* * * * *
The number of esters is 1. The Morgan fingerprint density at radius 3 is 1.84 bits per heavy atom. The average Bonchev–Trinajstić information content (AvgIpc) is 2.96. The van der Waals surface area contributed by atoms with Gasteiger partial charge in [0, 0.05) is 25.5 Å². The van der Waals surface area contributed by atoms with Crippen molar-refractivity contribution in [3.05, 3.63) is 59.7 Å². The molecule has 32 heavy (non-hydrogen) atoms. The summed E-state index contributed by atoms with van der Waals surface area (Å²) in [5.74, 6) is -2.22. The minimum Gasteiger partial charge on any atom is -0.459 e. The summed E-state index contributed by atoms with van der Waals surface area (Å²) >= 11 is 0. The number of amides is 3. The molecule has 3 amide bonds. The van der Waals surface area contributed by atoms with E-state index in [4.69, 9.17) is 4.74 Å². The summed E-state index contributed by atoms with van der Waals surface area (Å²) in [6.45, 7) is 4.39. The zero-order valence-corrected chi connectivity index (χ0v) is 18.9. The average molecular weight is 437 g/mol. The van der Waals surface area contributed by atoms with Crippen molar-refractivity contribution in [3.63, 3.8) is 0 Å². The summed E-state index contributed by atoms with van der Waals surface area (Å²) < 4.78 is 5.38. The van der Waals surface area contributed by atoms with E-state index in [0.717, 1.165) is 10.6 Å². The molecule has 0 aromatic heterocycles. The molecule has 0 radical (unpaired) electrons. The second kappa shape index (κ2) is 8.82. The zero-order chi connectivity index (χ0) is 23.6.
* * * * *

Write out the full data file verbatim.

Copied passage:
The number of esters is 1. The Morgan fingerprint density at radius 3 is 1.84 bits per heavy atom. The average Bonchev–Trinajstić information content (AvgIpc) is 2.96. The van der Waals surface area contributed by atoms with Gasteiger partial charge in [0, 0.05) is 25.5 Å². The van der Waals surface area contributed by atoms with Crippen molar-refractivity contribution in [3.05, 3.63) is 59.7 Å². The molecule has 32 heavy (non-hydrogen) atoms. The summed E-state index contributed by atoms with van der Waals surface area (Å²) in [5.74, 6) is -2.22. The minimum Gasteiger partial charge on any atom is -0.459 e. The summed E-state index contributed by atoms with van der Waals surface area (Å²) >= 11 is 0. The number of amides is 3. The molecule has 3 amide bonds. The van der Waals surface area contributed by atoms with E-state index in [4.69, 9.17) is 4.74 Å². The summed E-state index contributed by atoms with van der Waals surface area (Å²) in [6.45, 7) is 4.39. The zero-order valence-corrected chi connectivity index (χ0v) is 18.9. The average molecular weight is 437 g/mol. The van der Waals surface area contributed by atoms with Crippen molar-refractivity contribution in [3.63, 3.8) is 0 Å². The summed E-state index contributed by atoms with van der Waals surface area (Å²) < 4.78 is 5.38. The van der Waals surface area contributed by atoms with E-state index in [0.717, 1.165) is 10.6 Å². The molecule has 0 aromatic heterocycles. The molecule has 0 radical (unpaired) electrons. The second kappa shape index (κ2) is 8.82. The zero-order chi connectivity index (χ0) is 23.6.